HTML and CSS Reference
In-Depth Information
Support for Multiple Media File Types
Figure 1-1 showed Example 1-1 in Firefox, using the default control UI that Firefox provides.
You're probably curious to see what the default styling is for the audio element control in an-
other browsers, such as Internet Explorer 9.x. If you open the page in IE 9, though, all you'll
get is a black box with a small red x signaling broken content.
The reason you received an indication of broken content is because the audio element only
features one type of audio content—an audio file encoded as Ogg Vorbis. Microsoft does not
support Ogg Vorbis in Internet Explorer.
You can play Ogg Vorbis files in IE 9 if you install supporting software. I'll cover this in more detail
in the next section.
Testing the page with all our target browsers, we find that the audio file works with Chrome,
Opera, and Firefox, but not with Internet Explorer or Safari. In IE, the element appears broken,
while in Safari the control appears but nothing happens when you hit the play button.
We'll get into the various audio and video codecs and browser support in the next section, but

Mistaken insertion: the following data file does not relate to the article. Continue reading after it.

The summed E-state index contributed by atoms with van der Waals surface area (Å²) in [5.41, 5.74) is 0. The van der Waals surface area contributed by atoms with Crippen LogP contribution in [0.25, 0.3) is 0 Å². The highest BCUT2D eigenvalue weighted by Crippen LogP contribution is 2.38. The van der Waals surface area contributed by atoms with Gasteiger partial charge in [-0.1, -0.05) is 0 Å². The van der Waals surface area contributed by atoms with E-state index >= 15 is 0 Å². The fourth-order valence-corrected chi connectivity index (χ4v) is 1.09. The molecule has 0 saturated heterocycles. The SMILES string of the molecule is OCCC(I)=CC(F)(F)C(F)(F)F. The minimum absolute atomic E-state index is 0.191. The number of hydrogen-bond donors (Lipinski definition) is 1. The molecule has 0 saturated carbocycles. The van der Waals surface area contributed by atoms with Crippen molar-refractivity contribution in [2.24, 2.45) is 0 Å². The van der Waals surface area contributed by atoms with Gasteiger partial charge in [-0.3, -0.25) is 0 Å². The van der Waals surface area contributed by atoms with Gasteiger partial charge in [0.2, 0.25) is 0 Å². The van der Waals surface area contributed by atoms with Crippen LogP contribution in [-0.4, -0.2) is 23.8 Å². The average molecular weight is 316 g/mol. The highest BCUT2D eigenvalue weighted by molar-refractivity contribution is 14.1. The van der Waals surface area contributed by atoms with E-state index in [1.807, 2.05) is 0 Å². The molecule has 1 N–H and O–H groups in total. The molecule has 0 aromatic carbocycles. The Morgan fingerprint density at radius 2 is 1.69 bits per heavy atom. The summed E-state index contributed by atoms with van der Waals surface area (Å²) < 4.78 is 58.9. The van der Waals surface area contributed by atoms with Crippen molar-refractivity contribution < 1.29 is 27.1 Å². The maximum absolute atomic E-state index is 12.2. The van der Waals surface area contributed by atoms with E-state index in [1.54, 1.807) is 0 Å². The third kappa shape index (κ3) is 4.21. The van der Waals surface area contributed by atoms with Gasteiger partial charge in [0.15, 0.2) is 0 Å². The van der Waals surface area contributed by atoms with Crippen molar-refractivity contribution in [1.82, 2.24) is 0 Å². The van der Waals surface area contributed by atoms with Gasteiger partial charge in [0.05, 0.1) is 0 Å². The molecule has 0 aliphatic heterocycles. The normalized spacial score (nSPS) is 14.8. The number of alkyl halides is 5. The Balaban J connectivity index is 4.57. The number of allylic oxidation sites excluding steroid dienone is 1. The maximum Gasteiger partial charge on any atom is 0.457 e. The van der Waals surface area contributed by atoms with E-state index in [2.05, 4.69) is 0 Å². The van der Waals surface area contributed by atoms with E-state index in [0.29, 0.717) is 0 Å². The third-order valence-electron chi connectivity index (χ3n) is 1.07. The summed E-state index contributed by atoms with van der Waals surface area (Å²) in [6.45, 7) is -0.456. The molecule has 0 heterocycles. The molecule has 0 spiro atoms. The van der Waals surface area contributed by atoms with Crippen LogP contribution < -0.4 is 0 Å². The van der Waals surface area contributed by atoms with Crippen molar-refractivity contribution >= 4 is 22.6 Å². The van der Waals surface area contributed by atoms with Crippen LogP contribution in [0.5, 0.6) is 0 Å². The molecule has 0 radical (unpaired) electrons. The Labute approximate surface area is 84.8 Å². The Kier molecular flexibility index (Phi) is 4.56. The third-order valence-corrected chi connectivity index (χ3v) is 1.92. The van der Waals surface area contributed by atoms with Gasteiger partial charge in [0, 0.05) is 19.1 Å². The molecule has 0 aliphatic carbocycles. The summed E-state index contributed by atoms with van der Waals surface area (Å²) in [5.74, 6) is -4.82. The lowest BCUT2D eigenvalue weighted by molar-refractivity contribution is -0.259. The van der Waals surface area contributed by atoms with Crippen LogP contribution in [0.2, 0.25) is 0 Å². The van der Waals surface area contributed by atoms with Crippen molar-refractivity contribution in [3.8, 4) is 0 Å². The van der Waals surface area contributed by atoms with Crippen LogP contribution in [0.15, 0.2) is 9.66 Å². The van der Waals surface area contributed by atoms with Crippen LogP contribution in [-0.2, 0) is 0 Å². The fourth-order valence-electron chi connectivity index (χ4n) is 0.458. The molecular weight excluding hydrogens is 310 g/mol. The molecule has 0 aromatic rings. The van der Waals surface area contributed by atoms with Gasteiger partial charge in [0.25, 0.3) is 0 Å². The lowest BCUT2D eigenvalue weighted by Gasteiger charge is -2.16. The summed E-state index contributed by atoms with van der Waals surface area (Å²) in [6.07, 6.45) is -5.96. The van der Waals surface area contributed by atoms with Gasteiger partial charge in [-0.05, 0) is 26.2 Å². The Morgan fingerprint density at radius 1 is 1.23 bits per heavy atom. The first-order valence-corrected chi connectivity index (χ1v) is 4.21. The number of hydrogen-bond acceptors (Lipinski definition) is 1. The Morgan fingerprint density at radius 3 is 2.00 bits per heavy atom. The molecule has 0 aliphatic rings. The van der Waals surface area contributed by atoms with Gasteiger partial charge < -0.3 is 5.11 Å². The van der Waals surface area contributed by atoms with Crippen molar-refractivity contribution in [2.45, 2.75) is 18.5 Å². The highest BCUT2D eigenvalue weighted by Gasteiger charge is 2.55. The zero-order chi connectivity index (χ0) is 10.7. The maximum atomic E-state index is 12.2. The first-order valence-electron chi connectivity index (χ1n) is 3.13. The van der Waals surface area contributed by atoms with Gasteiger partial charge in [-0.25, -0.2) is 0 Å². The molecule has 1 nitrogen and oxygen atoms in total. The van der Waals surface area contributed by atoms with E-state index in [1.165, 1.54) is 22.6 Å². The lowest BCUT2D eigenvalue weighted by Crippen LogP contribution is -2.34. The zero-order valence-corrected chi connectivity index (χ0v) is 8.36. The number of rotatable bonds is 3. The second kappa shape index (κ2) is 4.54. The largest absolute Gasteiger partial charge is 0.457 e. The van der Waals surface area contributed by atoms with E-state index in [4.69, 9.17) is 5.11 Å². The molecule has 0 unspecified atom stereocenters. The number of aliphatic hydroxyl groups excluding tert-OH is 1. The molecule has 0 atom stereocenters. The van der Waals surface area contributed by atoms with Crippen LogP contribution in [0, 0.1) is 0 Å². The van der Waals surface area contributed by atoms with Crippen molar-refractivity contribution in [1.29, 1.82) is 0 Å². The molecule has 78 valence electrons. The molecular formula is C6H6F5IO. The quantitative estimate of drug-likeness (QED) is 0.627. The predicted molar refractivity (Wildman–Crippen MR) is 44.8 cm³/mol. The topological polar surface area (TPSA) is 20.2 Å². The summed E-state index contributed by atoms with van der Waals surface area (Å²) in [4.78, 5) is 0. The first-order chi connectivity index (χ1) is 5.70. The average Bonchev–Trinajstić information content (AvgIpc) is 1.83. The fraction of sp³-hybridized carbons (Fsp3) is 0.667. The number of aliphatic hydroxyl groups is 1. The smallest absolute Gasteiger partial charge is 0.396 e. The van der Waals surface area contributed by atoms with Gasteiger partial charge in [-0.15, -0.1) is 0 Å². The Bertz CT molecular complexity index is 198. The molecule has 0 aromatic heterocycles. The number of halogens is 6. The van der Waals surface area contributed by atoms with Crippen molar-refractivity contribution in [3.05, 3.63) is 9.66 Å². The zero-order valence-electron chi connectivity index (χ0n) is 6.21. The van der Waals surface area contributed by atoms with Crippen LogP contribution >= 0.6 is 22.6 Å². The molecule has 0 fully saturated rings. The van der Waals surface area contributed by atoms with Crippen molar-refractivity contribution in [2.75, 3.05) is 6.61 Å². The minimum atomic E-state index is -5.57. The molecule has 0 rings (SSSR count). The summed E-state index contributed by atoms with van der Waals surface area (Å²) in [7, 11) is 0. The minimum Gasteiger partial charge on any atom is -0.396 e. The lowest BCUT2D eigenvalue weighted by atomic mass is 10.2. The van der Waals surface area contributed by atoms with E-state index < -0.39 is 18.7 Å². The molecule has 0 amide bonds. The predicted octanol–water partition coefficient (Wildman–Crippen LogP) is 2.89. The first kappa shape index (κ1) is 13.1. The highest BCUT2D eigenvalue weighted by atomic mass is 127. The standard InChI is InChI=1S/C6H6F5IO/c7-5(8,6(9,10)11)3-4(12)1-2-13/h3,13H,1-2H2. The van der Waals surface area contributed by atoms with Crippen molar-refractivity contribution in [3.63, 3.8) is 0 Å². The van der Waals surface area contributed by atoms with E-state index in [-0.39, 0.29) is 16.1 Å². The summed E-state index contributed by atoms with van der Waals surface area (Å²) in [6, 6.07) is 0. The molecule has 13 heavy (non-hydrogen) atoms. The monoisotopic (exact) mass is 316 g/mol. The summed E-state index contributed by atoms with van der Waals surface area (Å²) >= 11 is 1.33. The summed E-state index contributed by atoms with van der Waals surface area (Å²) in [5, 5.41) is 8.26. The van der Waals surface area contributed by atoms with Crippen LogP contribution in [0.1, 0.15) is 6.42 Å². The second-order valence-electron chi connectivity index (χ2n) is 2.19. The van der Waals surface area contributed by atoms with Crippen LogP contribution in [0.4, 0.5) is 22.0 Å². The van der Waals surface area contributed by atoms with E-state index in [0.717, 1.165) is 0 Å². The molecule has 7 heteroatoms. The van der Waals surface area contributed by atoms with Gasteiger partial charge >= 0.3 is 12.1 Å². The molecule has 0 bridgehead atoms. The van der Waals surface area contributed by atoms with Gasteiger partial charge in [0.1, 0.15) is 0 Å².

for now, let's see what we can do to ensure media files work with all of our target browsers.
This time, though, we'll add a video element to the page.
In Example 1-2 , the web page contains a video element, but rather than provide the location
of the video file in the element's src attribute, three different video files are defined in three
different source child elements. The location for each of the video files is given in the source
element's src attribute.
<!DOCTYPE html>
<meta charset="utf-8" />
<video id="meadow" controls>
<source src="videofile.mp4" />
<source src="videofile.ogv" />
<source src="videofile.webm" />
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